Google Pixel Tablet review: Clever accessories transform an unexciting tablet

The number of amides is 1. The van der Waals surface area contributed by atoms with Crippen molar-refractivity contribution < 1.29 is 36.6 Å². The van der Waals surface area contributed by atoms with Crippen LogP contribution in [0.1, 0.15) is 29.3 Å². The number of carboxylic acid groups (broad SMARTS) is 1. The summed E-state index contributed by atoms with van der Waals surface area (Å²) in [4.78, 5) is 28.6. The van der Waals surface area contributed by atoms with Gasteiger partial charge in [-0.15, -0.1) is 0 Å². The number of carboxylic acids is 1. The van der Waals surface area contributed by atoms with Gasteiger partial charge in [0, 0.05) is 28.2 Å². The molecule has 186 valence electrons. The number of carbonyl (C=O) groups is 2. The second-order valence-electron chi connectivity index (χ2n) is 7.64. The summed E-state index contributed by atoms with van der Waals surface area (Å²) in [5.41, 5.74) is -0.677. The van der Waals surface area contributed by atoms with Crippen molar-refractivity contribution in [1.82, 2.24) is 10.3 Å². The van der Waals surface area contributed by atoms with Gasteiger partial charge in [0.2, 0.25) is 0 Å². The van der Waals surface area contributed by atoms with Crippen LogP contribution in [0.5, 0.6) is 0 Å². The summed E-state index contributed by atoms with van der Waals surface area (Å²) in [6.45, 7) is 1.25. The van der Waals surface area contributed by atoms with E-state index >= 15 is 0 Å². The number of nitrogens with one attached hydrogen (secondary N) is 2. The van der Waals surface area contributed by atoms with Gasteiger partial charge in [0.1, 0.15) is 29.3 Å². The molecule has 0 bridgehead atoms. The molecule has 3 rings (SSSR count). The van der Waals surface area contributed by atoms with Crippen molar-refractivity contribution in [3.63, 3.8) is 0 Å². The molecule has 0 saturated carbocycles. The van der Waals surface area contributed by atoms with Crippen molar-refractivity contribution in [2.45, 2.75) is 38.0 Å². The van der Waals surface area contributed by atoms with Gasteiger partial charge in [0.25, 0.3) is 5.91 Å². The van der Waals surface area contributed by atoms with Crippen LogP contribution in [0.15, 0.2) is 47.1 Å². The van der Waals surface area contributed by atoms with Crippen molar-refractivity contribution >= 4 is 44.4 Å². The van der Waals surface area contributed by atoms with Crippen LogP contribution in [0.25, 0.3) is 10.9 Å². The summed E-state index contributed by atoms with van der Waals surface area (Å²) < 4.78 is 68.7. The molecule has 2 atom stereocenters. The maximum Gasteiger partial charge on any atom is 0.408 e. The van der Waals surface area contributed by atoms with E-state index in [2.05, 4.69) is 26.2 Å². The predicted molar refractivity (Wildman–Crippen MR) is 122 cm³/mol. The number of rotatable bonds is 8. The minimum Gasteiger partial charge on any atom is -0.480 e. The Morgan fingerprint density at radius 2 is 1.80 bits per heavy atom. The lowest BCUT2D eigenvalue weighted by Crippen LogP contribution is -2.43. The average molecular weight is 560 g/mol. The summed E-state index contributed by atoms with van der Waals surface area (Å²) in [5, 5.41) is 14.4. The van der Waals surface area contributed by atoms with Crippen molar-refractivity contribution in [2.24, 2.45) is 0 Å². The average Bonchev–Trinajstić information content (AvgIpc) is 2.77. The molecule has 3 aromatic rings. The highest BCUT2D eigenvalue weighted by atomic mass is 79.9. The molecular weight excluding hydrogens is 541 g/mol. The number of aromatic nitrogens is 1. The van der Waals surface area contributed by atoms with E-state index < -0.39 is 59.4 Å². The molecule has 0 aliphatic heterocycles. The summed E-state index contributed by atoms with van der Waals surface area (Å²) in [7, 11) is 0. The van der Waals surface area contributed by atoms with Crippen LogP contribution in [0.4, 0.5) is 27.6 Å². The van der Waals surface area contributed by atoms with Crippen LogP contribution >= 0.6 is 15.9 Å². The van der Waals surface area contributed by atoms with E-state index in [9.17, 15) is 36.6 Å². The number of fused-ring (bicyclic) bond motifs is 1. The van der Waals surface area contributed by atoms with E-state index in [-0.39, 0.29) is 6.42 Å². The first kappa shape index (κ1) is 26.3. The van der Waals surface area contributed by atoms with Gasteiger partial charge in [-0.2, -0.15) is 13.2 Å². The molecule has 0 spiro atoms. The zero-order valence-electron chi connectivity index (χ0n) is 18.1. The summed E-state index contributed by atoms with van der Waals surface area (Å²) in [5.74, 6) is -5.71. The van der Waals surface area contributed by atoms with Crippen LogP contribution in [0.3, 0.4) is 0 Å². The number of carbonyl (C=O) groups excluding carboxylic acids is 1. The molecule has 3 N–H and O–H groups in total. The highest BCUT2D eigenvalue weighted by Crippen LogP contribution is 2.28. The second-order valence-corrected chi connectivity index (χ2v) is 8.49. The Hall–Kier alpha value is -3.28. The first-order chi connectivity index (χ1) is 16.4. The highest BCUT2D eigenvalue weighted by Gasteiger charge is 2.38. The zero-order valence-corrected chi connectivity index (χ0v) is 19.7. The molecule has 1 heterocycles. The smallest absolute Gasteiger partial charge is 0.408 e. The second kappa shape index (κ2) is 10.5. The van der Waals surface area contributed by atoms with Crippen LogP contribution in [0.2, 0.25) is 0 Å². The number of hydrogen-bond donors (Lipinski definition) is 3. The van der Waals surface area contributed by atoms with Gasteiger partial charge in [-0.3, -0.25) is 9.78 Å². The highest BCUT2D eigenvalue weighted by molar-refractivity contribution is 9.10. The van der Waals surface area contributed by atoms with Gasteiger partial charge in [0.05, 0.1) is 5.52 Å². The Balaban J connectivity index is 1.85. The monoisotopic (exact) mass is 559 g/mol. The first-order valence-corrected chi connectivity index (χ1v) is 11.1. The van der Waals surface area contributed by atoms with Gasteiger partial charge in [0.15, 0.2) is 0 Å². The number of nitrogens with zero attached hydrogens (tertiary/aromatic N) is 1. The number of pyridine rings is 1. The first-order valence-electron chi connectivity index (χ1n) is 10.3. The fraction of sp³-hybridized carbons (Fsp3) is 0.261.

The Pixel Tablet is like an emotionally unstable partner. On good days, it’s reliable and helpful, always ready to listen and support me. Every now and then, though, I feel gaslit and annoyed by its inconsistencies and mixed messages. This might be because Google’s latest tablet/smart-display hybrid straddles two product categories: one at which it excels and another where it’s just adequate. As a smart display, the Pixel Tablet mostly shines. It has a useful dashboard, an easy-to-read interface and impressive audio quality. As a tablet, it’s decent, but doesn’t blow me away. Throw in the case that Google made though, and it immediately becomes more versatile. At $500 with an included charging speaker base, the Pixel Tablet is a compelling marriage of two products with a reasonable price.Hardware and designIf we do the math, since you can buy additional speaker docks for $120 each, this means the tablet basically costs $380. But it certainly doesn’t feel like a sub-$400 device. While the nano-ceramic coating isn’t outstanding to look at, it lends a glass-like sensation to the back that makes it feel more expensive. Impressively, the Pixel Tablet manages to weigh just 1.09 pounds (493 grams), making it lighter than the Galaxy Tab S8 and the OnePlus Pad. Though, it’s still heavier than the iPad Air.The review unit Google sent was the Rose color option, which is pleasant and inoffensive. It’s the most exciting out of the three colors (black and white being the other two, so that’s not saying much), and it blends (or blands) well with my living space. I prefer the green hue of the OnePlus Pad, but it’s worth noting that when I handed the Pixel Tablet to my colleague Nathan Ingraham, who recently reviewed the $480 OnePlus Pad, he thought Google’s device felt more premium.Photo by Cherlynn Low / EngadgetWhat really sets the Pixel Tablet apart from other recent Android slates is the fact that it’s designed to attach to a charging speaker base and double as a smart display. Now, let’s not forget other devices do this, primarily numerous Amazon and Lenovo tablets with a Show mode that turns them into Alexa-enabled screens. But it’s a first for the Google ecosystem.Before I get to how the Pixel Tablet works as a smart display, though, a quick word on its appearance. If you’ve seen one Google Home product, you’ve basically seen them all. The Pixel Tablet, when docked on the speaker, looks almost exactly like the Nest Hub Max. It has the same rounded rectangle shape, white bezel surrounding the 11-inch screen and the base has a similar mesh fabric covering to the rest of the company’s smart home products. Again, it’s inoffensive and pleasant but doesn’t stir my heart the way a West Elm or Article ornament does. (I know, I’m basic.)As a smart displayI was excited to stick the Pixel Tablet on the chest of drawers (from Article) in my bedroom so I could watch shows on it instead of having to buy a second TV or play them on my phone. Google cautioned against having multiple Assistant-enabled devices in one room, and I should have disconnected the Nest Mini speaker I already had on my nightstand. But it didn’t create too many problems during the few days I had them both in there – when I said “Hey Google” while standing nearer the small speaker, the volume of the video playing on the Pixel Tablet dipped so I could be heard more clearly.After a week, I can now confidently remove the Nest Mini. Not only is the Pixel Tablet adept at hearing my commands, it also offers much better audio quality and is simply more useful. That’s kind of an obvious statement – of course, a display would be more versatile than a speaker alone. But I’m surprised at the improvement in sound from the speaker dock, since it’s not much bigger than the Mini. It provided ample bass in my endless binging of The Weeknd and Jay Chou playlists, while trebles and voices sounded crisp.Photo by Cherlynn Low / EngadgetI’m not the sort of person to hover in front of a smart display to fiddle with my connected home controls, nor do I have people over often enough that I need some kind of guest-friendly interface to turn on my lights. For those who do, though, the Pixel Tablet’s Hub Mode is likely very useful. Tapping on the house icon at the bottom left of the lock screen brings up a dashboard showing all devices in your home, and you’ll be able to monitor your camera feeds, switch lamps on and more. Guests will also be able to ask the Assistant to set timers, alarms, play music and more without needing to unlock your tablet, as long as you’ve set the permissions properly.Lack of visitors aside, it’s easy to see things on the Pixel Tablet’s screen whenever I set foot in my room, no matter how dark or bright it is. At night, the display goes into a dim mode that shows the time in large font but isn’t so bright that it burns your retinas. Since my dresser is in the furthest corner away from the door, it’s nice not to have to squint to see info like the time, countdowns or the temperature. And like a true narcissist, I also set the Pixel Tablet to show a rotating stream of photos of my favorite people (mostly me).Not that any of this is unique to the Pixel Tablet, by the way. The Nest Hub Max has similarly larger fonts for timers and other info, and the photo frame feature is basically a staple of any smart display.Back to the main thing I wanted to use this tablet for, though: as a TV substitute. Since it’s the first tablet to be a Chromecast receiver, the Pixel Tablet can be controlled remotely with your phone as it streams from apps like YouTube, Disney+, Hulu and more. Of course, other larger smart displays like the Nest Hub Max can also do this, and since this doesn’t work on the Pixel Tablet when it’s not docked, it’s not really a tablet you can cast to. We’re getting really technical with definitions here, but in practical use, it means you can’t cast to the Pixel Tablet when you have it hanging or propped up elsewhere in your home, for example. It’s not a problem, but it limits the versatility of this feature.Photo by Cherlynn Low / EngadgetInterestingly, Netflix doesn’t support Chromecasting to the tablet, unlike the other apps. It’s all the more strange considering it works on Google’s other larger smart displays. I also encountered a bug where YouTube refused to cast videos from a specific channel, saying they weren’t allowed when I was in Restricted mode. But none of the devices I was logged into had that setting enabled. Other reviewers I spoke to didn’t have this issue, so this might be a bug specific to my setup.It did infuriate me though, because it’s easier to Chromecast my favorite commentary videos since I can skip ads or add more titles without having to drag myself out of bed. Sadly, I had to do just that since I ended up playing them via the native YouTube app. My hatred for this bug grew each time I had to get out and hit “Skip ads” on the screen. (No, you won’t convince me to get YouTube Premium.) This small bug aside, though, Chromecasting is a nice touch on the Pixel Tablet, even if it isn’t unique.I have multiple Google Home products in my apartment, and some of my issues with the Pixel Tablet as a smart display are ecosystem-wide instead of specific to the device. For instance, when I set up an Automation through the Home app, I wanted it so that saying “I’m home” would start a playlist on the pair of Nest Audios in my living room. However, at the moment only the device that heard you can be the one playing the music. You can’t decide which of your connected speakers does the action.Depending on the way your home is set up, like if you have a Mini in your entryway and prefer your beefier living room system to be the output, this might be frustrating. Luckily for me, the correct devices heard me most of the time, and I almost always got my desired outcome.Photo by Cherlynn Low / EngadgetThat’s more of a complaint about Google’s smart home system instead of just the Pixel Tablet, which frankly I am pretty happy with. Not only is it a good connected display, but it’s also useful as a second screen when sat next to my laptop.Since it runs full Android, I can have apps like Solitaire or Slack open on it while I work on a review. You can also take video calls through Meet, Zoom, Teams or more, using the 8-megapixel webcam up top. The angle at which the speaker dock props up the tablet makes for a very unflattering shot, though. To mitigate that, Google built in an auto-framing feature that kicks in whenever you take a Meet call while connected to the base. It only works with Meet, though, so you’ll have to rely on third-party apps to provide their own solutions.I found that removing the tablet and propping it up with the kickstand on Google’s case made for the best view. In fact, I’m pretty much in love with this accessory.As a tabletLook, a kickstand on a tablet isn’t a groundbreaking concept. Lenovo made tablets with built-in stands that also worked as hangers years ago, while Surface devices have featured similar mechanisms for ages. But neither Lenovo’s Yoga Tablet nor any of the Surfaces doubled as smart displays. Google was also thoughtful enough to build the kickstand so that it wouldn’t get in the way of attaching the tablet to the speaker. In fact, the ring-shaped kickstand almost perfectly encircles the dock when folded into the case.What I love about the kickstand-hanger-combo is that it allows you to place the Tablet pretty much anywhere. So when I want to hang it off a kitchen cabinet to follow along with a recipe video or keep watching Love Is Blind for example, I can. And though the 2,560 x 1,600 LCD panel isn’t as vibrant as the OLED on Samsung’s Galaxy Tabs, it still produced crisp details and colorful images.I’ve waxed poetic about the case, but it’s not without flaws. The way it wraps around the power button makes accessing the fingerprint sensor difficult. The cases Google sent us for review are pre-production samples, though, so it’s possible the company will improve this before launch.I also played endless rounds of Solitaire with the tablet propped up on my table while I had dinner and watched TV. That’s honestly what most tablets are good for – entertainment – , but often not much else. Google does offer some multitasking features in Android, but it doesn’t make a keyboard specifically for the Pixel Tablet.Photo by Cherlynn Low / EngadgetYou can connect your own Bluetooth keyboard, of course, but Android L still isn’t the best platform for productivity. Yes, you can run two apps side by side or drag and drop pictures between things like WhatsApp and Gmail. And plenty of first-party and third-party apps support this feature and are now optimized for larger screens. But quirks persist.When you drag the vertical divider to resize apps, for example, you’ll sometimes need to relaunch them. It happens often when you shrink something down from taking up half the screen to about a third. The system will ask you to tap a button to re-open it, at which point it changes to the smartphone version. Thankfully, relaunching an app doesn’t take long, and when I had to do this with the New York Times crossword, it opened again exactly where I left off instead of forcing me to start over from the home page.The new taskbar that Google introduced on the Pixel Tablet makes it easier to launch apps in split screen, though the gesture takes a bit to get used to. Like the row of predicted apps in the Android app drawer, this taskbar will study your habits and over time, start to surface things it suspects you want.Another thing that the Pixel Tablet might be good for, in theory, is drawing and taking notes. Though Google does make a $30 stylus for the device, it did not send samples along with review units, so I wasn’t able to test it for this review.Here’s the thing: I barely used the Pixel Tablet undocked. I rarely felt the need to pick it up, unless my phone was dead and I wanted to play more Solitaire. The upside of always placing the Tablet on its dock is that when I do want a larger screen for reading, more immersive gaming or watching movies on the go, the Tablet is always charged and ready for me.Photo by Cherlynn Low / EngadgetBecause of that, it was challenging to get a real sense of the day-to-day battery life. Whenever I was done with the few moments I needed the device, I instinctively placed it back on the dock, where it would slowly juice back up.When you do need the tablet to last you longer than a few moments in your home, though, it’s more than up to the task. On our video rundown battery test, the Pixel Tablet clocked 21 and a half hours at 50 percent brightness, which is more than the longest international nonstop flights.If you ever do run out of juice, it takes the Pixel Tablet about three hours to get back to fully charged if you use a cable. On the speaker dock, Google optimizes charging to preserve battery life, maintaining it at about 90 percent instead of fully topping it off. I haven’t measured if the charging speed here is slower than with a wire, especially since I’m not usually in a hurry to pick the tablet back up after docking it.Wrap-upMaybe Android tablets aren’t dead after all. Maybe all they needed was a dock to call home and kickstand/hanger that made them more functional. But, despite its name, the Pixel Tablet is far less exciting as a tablet than a smart display. With its charging speaker dock and $80 case, Google presents a far more compelling proposition for its latest product. And despite some quirks, I’ve found life with the Pixel Tablet to be enjoyable, and most of its problems seem solvable. I can only hope Google keeps working on it and doesn’t unceremoniously cast the Pixel Tablet into its graveyard of unloved products. With some software updates, there’s a potentially bright future for the Pixel Tablet.This article originally appeared on Engadget at